The acclaim that has greeted Sebastian Barry’s The Secret Scripture
is varied and enthusiastic, and it's not hard to see why. When Frank McGuiness praised it for ‘raw, rough beauty’ and described Sebastian Barry's fiction as ‘unique’ and ‘magnificent’, this claim was no hostage to fortune; just a few sentences of the prose here will convince most readers of the justice of those words. As in the best-selling A Long Long Way
, Barry is concerned with the imperatives of telling a story, but in a literary form that is rich with both psychological understanding and a skilful conjuring of time and place.
Roseanne McNulty may (or may not) be on the point of nearing her 100th birthday -- but there is little certainty about this fact. In her twilight years, her destiny is uncertain, as the Roscommon Mental Hospital -- her home for so many years of her life -- is on the point of closing. As the fateful hour approaches, Roseanne spends her time of talking to her psychiatrist of many years, Dr Grene. The relationship between the two is strangely interdependent, and the doctor is also attempting to come to terms with the death of his wife. As we learn more about the two principal protagonists, we are presented with a rich and subtle picture of human relationships -- and the (often unintentional) damages that we all do to each other.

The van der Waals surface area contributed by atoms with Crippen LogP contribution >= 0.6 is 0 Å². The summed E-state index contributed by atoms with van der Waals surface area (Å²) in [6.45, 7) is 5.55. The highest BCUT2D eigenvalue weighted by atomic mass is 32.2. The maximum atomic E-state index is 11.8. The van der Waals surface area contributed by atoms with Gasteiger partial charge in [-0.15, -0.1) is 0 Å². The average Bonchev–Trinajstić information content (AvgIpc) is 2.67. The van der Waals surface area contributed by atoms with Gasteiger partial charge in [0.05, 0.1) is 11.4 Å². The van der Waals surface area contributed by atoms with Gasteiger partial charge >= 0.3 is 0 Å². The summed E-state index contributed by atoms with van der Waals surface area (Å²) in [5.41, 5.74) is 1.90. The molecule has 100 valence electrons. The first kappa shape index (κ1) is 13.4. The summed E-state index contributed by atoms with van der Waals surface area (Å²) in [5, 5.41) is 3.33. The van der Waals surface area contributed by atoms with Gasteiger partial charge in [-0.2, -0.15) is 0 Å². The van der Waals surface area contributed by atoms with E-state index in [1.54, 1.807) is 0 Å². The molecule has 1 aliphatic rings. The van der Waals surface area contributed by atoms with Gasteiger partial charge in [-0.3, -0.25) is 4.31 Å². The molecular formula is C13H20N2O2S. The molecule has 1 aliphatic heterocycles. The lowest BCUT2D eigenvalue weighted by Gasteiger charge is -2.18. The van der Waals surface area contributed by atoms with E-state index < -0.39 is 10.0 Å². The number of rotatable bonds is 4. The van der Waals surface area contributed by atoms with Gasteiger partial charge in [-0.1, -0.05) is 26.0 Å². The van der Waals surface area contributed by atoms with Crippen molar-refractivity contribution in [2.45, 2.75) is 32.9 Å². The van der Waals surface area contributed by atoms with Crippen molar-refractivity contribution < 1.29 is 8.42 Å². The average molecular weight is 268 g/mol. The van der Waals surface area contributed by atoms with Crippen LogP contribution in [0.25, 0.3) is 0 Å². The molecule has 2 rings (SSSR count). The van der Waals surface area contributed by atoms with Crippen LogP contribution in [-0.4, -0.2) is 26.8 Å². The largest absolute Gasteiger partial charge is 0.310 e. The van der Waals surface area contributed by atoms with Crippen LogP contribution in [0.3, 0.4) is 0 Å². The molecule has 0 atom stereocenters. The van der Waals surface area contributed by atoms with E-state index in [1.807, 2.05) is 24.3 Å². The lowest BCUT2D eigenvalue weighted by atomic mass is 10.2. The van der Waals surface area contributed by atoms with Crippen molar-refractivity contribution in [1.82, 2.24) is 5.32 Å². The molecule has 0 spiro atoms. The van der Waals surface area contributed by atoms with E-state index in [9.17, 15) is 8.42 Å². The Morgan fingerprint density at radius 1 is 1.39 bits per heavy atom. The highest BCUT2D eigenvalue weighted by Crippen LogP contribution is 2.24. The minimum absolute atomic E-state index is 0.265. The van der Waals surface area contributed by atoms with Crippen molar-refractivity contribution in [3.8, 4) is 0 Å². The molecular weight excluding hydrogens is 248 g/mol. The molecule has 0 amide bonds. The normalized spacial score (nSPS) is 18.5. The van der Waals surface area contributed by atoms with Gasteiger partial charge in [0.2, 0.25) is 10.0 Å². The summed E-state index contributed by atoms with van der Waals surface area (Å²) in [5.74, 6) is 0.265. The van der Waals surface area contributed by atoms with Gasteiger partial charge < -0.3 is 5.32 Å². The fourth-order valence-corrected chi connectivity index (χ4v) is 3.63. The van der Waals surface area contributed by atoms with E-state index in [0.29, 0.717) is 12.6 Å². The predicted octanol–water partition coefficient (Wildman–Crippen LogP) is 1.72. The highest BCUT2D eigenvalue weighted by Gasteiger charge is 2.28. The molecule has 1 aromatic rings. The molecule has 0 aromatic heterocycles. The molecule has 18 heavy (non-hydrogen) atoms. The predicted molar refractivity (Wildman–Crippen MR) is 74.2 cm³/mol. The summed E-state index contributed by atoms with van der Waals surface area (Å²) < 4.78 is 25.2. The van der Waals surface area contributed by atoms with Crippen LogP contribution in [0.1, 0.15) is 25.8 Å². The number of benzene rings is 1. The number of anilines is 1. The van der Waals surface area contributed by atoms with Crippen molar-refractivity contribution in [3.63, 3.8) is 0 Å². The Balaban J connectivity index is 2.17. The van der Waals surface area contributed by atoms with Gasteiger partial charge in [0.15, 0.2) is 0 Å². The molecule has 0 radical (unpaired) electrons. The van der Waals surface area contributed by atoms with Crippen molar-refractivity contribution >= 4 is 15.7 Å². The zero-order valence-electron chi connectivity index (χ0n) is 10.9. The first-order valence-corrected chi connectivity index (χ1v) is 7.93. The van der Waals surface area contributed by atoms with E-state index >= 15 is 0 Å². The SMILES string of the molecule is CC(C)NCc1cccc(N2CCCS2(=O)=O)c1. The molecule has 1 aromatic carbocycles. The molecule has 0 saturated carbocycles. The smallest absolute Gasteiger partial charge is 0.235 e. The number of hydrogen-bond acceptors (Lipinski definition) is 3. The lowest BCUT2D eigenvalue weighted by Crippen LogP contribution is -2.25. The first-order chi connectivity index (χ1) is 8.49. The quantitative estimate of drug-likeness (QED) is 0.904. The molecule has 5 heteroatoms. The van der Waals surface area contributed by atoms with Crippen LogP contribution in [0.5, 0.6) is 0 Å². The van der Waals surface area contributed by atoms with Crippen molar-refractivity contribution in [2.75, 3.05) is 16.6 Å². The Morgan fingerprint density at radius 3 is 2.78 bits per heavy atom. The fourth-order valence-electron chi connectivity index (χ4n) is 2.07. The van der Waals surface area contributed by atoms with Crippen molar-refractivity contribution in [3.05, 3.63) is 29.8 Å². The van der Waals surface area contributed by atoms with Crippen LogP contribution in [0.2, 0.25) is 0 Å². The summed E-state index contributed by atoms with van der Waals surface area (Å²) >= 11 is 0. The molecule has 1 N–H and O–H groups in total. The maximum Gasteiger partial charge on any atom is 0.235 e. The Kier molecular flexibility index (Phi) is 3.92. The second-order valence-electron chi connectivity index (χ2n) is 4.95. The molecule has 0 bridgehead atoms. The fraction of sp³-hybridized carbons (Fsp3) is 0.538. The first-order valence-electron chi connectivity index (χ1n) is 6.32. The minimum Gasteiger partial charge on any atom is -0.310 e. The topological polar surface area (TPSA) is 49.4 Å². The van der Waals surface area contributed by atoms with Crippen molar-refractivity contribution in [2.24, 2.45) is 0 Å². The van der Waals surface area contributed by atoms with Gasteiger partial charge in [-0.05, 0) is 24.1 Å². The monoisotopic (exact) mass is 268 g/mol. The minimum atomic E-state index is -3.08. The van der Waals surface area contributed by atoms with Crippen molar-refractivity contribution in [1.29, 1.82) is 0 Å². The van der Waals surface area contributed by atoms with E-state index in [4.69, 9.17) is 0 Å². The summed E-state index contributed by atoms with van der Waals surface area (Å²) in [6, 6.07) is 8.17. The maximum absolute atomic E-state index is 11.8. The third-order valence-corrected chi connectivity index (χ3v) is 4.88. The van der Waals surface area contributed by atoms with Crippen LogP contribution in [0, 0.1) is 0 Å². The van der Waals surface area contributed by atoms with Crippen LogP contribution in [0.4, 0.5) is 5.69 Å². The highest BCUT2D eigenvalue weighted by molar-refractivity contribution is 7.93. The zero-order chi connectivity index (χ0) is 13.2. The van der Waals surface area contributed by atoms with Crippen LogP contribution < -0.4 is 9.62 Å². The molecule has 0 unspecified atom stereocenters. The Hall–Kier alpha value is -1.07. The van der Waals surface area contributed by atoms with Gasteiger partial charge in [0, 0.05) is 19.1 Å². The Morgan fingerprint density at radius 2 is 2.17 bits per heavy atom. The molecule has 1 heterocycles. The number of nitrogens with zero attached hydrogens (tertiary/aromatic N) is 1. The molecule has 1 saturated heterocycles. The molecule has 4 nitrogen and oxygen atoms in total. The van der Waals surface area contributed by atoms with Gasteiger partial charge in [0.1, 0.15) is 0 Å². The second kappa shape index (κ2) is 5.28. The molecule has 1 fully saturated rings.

The form of the book consists of the separate journals of Roseanne and Dr Grene, and we gradually learn about Roseanne’s family in Sligo in the 1930s. What emergence is a poignant personal history; it is also a subtly ambitious picture of nothing less than the Irish psyche at a particular point in its history. There are echoes here of another great Irish chronicler of the human condition, William Trevor, and The Secret Scripture is no worse for that. --Barry Forshaw
--This text refers to the
'A great book by, arguably, our greatest living novelist.' Irish Times -- Irish Times
'A must ... it's exquisitely written and full of love and hope.' Irish Independent
-- Irish Independent
'A tremendous entertainment ... a gorgeous patchwork of luminous anecdotes, hidden truths and necessary fictions.' Observer -- Observer
'An astonishing story, told with sadness and grace, full of gleaming images.' The Times -- The Times
'Apowerfully poetic individual epic that illuminates the history of a `country of cupboards, every one with a skeleton in it'.' Sunday Telegraph -- Sunday Telegraph